There were a lot of parallels being drawn yesterday between Theranos, the troubled blood-testing company, and uBeam, a wireless electric charging startup that has long been the subject of skepticism among certain physicists. They arose after a former uBeam engineering executive, Paul Reynolds, alleged in a series of blog posts that the company’s technology ― which has never been publicly demonstrated ― is little more than vaporware.
It’s a lousy comparison, and not only because it smells a bit of bias against young, blonde female founders.
Yes, both Theranos and uBeam may well prove to be lousy investments because the core innovation doesn’t prove out. But that’s not terribly unusual for ambitious startups in the biotech or energy tech sectors.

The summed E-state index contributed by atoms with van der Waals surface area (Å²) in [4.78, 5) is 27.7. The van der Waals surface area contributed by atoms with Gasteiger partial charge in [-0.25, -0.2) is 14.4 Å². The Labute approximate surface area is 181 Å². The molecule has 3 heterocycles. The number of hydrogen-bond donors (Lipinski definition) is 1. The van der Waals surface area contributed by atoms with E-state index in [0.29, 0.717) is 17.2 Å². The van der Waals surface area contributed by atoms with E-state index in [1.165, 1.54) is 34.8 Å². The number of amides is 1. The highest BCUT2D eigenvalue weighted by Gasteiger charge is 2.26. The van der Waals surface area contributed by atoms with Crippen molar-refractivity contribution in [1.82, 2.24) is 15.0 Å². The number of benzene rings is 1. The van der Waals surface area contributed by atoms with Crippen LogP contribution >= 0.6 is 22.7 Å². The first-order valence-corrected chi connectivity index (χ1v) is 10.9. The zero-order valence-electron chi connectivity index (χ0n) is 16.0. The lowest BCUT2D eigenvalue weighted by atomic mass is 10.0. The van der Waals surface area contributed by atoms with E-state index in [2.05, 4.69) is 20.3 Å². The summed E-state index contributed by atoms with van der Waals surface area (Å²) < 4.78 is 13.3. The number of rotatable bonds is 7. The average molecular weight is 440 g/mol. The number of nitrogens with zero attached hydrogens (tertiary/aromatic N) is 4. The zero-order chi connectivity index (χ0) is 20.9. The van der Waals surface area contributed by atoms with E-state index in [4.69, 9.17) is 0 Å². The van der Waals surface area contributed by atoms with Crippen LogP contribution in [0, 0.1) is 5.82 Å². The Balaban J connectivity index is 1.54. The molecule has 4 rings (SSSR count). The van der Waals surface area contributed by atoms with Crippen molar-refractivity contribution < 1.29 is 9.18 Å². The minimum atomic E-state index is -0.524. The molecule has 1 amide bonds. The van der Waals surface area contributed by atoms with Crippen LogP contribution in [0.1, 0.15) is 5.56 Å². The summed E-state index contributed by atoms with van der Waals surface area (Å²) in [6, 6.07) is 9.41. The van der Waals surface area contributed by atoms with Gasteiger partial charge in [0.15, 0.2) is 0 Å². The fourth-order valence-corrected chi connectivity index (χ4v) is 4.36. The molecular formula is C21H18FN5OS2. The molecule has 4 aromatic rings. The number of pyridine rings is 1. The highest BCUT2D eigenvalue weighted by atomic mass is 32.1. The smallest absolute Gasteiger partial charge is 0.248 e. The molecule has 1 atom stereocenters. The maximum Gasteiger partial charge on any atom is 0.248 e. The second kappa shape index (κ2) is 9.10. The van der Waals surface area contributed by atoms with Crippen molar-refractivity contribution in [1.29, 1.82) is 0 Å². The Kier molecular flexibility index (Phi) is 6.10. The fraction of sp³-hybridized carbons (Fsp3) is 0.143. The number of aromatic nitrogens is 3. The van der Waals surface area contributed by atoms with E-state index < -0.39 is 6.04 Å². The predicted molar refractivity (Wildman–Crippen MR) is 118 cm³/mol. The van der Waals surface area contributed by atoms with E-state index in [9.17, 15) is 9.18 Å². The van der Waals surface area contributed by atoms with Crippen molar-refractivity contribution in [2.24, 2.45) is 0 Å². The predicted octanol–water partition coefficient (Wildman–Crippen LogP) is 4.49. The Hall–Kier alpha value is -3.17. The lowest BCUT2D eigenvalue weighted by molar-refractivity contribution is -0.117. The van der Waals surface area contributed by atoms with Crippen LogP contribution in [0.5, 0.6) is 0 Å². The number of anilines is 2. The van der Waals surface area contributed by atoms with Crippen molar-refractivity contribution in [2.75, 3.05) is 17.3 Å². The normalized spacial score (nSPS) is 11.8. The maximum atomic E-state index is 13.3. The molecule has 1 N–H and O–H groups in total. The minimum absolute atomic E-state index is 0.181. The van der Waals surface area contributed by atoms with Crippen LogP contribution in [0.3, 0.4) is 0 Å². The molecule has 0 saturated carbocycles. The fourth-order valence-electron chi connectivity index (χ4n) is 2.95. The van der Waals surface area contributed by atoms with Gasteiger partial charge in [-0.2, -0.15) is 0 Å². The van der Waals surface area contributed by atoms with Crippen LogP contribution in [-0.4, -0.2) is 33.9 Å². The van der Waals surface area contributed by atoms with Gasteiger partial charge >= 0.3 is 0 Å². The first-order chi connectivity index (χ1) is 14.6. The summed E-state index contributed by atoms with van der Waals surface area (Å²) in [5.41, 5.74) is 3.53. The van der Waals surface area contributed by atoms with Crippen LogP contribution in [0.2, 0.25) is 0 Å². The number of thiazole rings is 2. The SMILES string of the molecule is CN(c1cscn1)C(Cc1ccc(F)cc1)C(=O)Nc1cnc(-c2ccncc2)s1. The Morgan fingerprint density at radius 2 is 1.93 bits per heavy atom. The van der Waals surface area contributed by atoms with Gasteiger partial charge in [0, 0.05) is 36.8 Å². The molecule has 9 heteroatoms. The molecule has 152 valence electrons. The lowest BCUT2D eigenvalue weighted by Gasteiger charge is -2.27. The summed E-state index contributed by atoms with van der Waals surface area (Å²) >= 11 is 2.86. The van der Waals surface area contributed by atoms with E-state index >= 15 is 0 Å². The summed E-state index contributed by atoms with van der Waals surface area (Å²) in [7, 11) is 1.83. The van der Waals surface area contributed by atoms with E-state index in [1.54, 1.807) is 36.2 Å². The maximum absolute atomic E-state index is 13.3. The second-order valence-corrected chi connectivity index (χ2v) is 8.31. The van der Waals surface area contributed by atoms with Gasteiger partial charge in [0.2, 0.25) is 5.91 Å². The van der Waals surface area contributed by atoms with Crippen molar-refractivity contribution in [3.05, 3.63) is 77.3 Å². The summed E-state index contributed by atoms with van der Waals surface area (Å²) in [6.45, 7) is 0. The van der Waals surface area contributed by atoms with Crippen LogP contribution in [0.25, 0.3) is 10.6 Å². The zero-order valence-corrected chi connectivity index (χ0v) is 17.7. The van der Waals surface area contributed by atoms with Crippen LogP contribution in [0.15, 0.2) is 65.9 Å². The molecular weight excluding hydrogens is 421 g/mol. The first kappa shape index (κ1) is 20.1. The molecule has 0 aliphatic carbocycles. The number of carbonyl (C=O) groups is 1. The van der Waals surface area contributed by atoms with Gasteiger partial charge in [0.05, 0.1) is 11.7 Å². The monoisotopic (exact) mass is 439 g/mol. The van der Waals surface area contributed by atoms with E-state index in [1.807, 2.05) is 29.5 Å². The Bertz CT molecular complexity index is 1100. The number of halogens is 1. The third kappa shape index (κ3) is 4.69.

What really separates the two companies is that Theranos is providing vital medical information to real people, where errors could result in healthcare treatment mistakes. Remember this? The stakes, therefore, are much higher than what happens to the returns of a few venture capital funds.
uBeam also has some theoretical safety issues, but not nearly so directly nor at the same scale. And that still wouldn’t really matter prior to commercialization, which remains on the indefinite horizon. Beyond losing some face and some money, there are no broader consequences.
Let each company stand or fall on its own.